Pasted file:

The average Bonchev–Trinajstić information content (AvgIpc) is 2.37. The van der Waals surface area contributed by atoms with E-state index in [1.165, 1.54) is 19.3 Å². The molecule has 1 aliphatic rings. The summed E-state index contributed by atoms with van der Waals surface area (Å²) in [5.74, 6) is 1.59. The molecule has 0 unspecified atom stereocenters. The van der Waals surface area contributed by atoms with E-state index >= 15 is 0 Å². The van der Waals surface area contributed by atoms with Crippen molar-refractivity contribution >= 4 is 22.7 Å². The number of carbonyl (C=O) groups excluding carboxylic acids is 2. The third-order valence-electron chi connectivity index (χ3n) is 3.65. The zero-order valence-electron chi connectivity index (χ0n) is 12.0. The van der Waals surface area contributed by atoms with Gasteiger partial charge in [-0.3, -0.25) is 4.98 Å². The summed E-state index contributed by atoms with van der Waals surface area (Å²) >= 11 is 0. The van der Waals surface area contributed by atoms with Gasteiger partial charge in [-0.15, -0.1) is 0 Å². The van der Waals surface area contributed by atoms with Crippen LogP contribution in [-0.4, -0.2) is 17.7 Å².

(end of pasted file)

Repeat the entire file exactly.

The average Bonchev–Trinajstić information content (AvgIpc) is 2.37. The van der Waals surface area contributed by atoms with E-state index in [1.165, 1.54) is 19.3 Å². The molecule has 1 aliphatic rings. The summed E-state index contributed by atoms with van der Waals surface area (Å²) in [5.74, 6) is 1.59. The molecule has 0 unspecified atom stereocenters. The van der Waals surface area contributed by atoms with E-state index >= 15 is 0 Å². The van der Waals surface area contributed by atoms with Crippen molar-refractivity contribution >= 4 is 22.7 Å². The number of carbonyl (C=O) groups excluding carboxylic acids is 2. The third-order valence-electron chi connectivity index (χ3n) is 3.65. The zero-order valence-electron chi connectivity index (χ0n) is 12.0. The van der Waals surface area contributed by atoms with Gasteiger partial charge in [-0.3, -0.25) is 4.98 Å². The summed E-state index contributed by atoms with van der Waals surface area (Å²) >= 11 is 0. The van der Waals surface area contributed by atoms with Gasteiger partial charge in [-0.15, -0.1) is 0 Å². The van der Waals surface area contributed by atoms with Crippen LogP contribution in [-0.4, -0.2) is 17.7 Å².